What could happen? Democratic leaders have discussed scaling down the initiative significantly from the $400 billion ask. Given the pressure on every initiative, at least some reduction seems likely, though SEIU and its allies will fight for every dollar, and they have a lot of leverage.

Paul Glassman, the director for the Pacific Center for Special Care, and Sen. Bernie Sanders (I-Vt.) speak at a news conferen

Paul Glassman, the director for the Pacific Center for Special Care, and Sen. Bernie Sanders (I-Vt.) speak at a news conference to announce legislation to “address the national crisis in dental care.” The legislation would expand dental coverage through Medicare, Medicaid and the Veterans Affairs Department; and increase access to dental services at community health centers, school-based and mobile clinics.

Adding Benefits To Medicare 

What’s the need? Medicare has some big gaps in its coverage. Among them is a lack of coverage for dental, vision and hearing.

Many seniors buy supplemental policies that cover some portion of these bills, or enroll in private “Medicare Advantage” plans that offer them as part of a full, private-sector alternative to the traditional program. But many seniors don’t have these supplements, which means they pay out of pocket ― or simply go without the services they need.

What’s the plan? Add some combination of dental, vision and hearing to Medicare ― and, if possible, add an overall cap on out-of-pocket expenses, which is something else private insurance now typically offers but Medicare doesn’t.

What could it cost? This is really hard to peg, because there are so many moving pieces. Does a reform include dental, vision and hearing, or just one or two? What does the benefit design look like and how much, if at all, would seniors have to pay on their own? But it’s not hard to imagine the full package hitting $400 billion over 10 years.

Who’s pushing it? The most vocal advocates are progressive leaders including Rep. Pramila Jayapal (D-Wash.) and Sen. Bernie Sanders (I-Vt.)

What could happen? This is a must-have to progressive leaders, in part because they see improving Medicare as a step toward “Medicare for All.” But Democrats could still decide to reduce the proposal’s budget impact. They could “sunset” some provisions, for example, financing them for only a few years on the theory that future lawmakers would never let the coverage lapse once it’s in place.

An alternative would be to delay the start of some or all new benefits, which might be necessary anyway because designing them from scratch takes time. But if that’s the way Democrats go, they might seek to offer some kind of smaller, temporary relief on these benefits.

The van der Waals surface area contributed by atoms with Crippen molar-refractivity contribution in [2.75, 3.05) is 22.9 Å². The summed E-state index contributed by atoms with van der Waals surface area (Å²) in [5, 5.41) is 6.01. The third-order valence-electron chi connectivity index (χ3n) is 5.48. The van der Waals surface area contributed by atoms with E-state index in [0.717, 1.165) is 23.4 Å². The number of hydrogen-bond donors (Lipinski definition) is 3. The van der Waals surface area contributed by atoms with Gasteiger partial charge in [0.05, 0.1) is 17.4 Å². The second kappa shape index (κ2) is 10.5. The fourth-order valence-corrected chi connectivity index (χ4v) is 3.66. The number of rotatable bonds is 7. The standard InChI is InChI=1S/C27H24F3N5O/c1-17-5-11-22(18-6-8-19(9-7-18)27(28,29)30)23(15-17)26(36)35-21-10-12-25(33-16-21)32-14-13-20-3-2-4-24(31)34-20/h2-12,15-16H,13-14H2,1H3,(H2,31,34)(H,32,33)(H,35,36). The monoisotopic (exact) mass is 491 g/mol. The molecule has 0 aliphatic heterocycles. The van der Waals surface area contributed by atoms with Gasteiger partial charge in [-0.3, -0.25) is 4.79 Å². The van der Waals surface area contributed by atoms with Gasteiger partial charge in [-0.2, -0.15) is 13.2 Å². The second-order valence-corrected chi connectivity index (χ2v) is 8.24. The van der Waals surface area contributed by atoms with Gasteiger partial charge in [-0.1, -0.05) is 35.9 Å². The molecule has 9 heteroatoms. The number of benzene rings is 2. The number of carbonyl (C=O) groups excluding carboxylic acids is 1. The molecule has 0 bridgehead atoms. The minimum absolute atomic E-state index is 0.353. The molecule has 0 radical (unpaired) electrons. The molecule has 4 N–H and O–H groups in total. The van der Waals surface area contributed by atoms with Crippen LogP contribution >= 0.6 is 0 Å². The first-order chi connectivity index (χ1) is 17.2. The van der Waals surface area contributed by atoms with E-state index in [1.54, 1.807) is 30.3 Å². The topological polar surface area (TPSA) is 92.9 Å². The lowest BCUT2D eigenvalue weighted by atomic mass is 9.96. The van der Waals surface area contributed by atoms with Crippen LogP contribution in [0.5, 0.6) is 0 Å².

Chairman James Clyburn (D-S.C.) speaks at a hearing of the House Oversight and Reform Select Subcommittee on the Coronavirus

Chairman James Clyburn (D-S.C.) speaks at a hearing of the House Oversight and Reform Select Subcommittee on the Coronavirus on June 22, 2021.

Filling In The ‘Medicaid Gap’

What’s the need? Several million Americans living below or just above the poverty line have no access to insurance, because they live in a group of mostly Southern states where Republican lawmakers have refused to expand Medicaid eligibility, even though the federal government would cover most of the cost. These people fall into what’s come to be known as the “Medicaid gap.”

What’s the policy? In these states, the federal government would now take on the full cost of insuring these people either by standing up a new federally run insurance program that would offer them coverage or giving them subsidies to get private insurance through

What could it cost? $400 billion? This is another difficult one to estimate, because so much depends on still-unresolved policy design questions.

Who’s pushing it? This idea got a big boost from the two Georgia Democratic senators (who campaigned on bringing Medicaid expansion to their state) and then from House Majority Whip James Clyburn (D-S.C.). That weighed heavily with Biden, who is close with Clyburn and by all accounts is aghast that Republican officials in these states continue to block expansion.

What could happen? Dollar for dollar, this initiative may do more to reach the financially vulnerable ― and to reduce racial disparities ― than any other initiative. But the politics are complex because so many states have already expanded. Officials in those states may not like the idea of the federal government picking up the whole tab, rather than simply most of it, in other states. Some might even decide to drop coverage and let the feds take over.

A politically viable proposal would likely have to include financial incentives, maybe including some benefits for states that already expanded. That makes the whole initiative more expensive ― maybe a lot more expensive.